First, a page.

This sounds like you are saying that there is excess capacity devoted to building cars that was about to be diverted by market forces, but luckily the government stepped in to make sure that GM continued producing cars. Right?
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#203 hblask

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Posted 24 February 2012 - 08:11 PM

View PostFCP Bob, on Friday, February 24th, 2012, 10:07 PM, said:

Ford's capacity to fill that demand would have been reduced. Nobody with any knowledge of the auto sector doubts this at all. They would not have been able to get the parts and supplies to produce at even their current rate because their suppliers who also supplied GM and Chrysler would not have been able to stay in business without GM and Chrysler. This was a unique situation of market failure in a massive industry.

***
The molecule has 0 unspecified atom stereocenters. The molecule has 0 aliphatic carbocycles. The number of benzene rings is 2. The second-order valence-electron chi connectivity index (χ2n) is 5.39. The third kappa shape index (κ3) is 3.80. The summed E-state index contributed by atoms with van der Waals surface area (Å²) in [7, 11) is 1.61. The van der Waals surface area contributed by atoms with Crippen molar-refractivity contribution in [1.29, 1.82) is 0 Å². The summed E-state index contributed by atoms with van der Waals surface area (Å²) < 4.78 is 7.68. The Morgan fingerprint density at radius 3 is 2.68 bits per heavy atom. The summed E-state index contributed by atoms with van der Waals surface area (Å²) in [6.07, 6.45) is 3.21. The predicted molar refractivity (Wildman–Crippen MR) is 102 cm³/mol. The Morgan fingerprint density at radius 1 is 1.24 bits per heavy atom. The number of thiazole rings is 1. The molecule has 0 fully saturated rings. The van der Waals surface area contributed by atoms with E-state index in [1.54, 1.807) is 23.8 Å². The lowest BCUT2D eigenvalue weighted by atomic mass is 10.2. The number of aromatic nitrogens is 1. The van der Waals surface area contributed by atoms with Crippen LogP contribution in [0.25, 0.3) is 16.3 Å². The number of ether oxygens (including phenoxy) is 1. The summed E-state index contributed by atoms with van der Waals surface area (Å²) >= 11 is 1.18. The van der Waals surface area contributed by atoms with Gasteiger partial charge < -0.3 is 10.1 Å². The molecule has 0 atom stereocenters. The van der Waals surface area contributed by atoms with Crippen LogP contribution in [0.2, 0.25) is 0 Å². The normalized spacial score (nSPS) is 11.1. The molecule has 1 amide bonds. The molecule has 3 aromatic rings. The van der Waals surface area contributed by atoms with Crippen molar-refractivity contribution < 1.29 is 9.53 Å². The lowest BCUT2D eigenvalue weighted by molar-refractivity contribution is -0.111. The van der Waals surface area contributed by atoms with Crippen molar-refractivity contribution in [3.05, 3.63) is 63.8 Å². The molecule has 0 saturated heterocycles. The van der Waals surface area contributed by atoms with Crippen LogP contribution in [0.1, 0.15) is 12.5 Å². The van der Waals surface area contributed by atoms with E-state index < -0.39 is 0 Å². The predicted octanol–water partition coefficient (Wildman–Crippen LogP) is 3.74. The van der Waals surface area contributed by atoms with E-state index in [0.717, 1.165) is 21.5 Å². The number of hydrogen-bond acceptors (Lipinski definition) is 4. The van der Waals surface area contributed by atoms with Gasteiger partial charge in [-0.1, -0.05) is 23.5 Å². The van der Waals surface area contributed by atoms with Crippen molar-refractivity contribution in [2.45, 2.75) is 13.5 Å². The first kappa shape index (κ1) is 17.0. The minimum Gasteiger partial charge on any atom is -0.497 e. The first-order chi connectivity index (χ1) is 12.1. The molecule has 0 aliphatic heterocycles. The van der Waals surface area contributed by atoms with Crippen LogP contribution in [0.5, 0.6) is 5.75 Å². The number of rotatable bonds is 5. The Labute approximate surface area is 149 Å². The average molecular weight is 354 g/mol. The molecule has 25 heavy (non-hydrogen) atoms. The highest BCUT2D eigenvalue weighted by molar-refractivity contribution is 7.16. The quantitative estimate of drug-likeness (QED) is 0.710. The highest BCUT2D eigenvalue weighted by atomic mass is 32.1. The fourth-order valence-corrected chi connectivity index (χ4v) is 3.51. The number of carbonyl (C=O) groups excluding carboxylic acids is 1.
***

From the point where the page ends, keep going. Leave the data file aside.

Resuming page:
Ah, yes, the old "this is the first time in history anything like this has happened" excuse. Except it wasn't.
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#204 LongLiveYorke

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Posted 24 February 2012 - 08:12 PM

View Posthblask, on Friday, February 24th, 2012, 11:01 PM, said:

Still waiting on those real world examples......I've provided some to support my side. Where are yours? Show me data where at least one of the following is true:1. An entire supply chain broke down because a minority of the companies in an industry went bankrupt.2. An entire industry disappeared due to the failure of one or two companies in that industry.3. Sales for the remaining companies declined after a competitor went out of business.Until you guys can start providing some meaningful examples, you are just drinking the corporate kool-aid.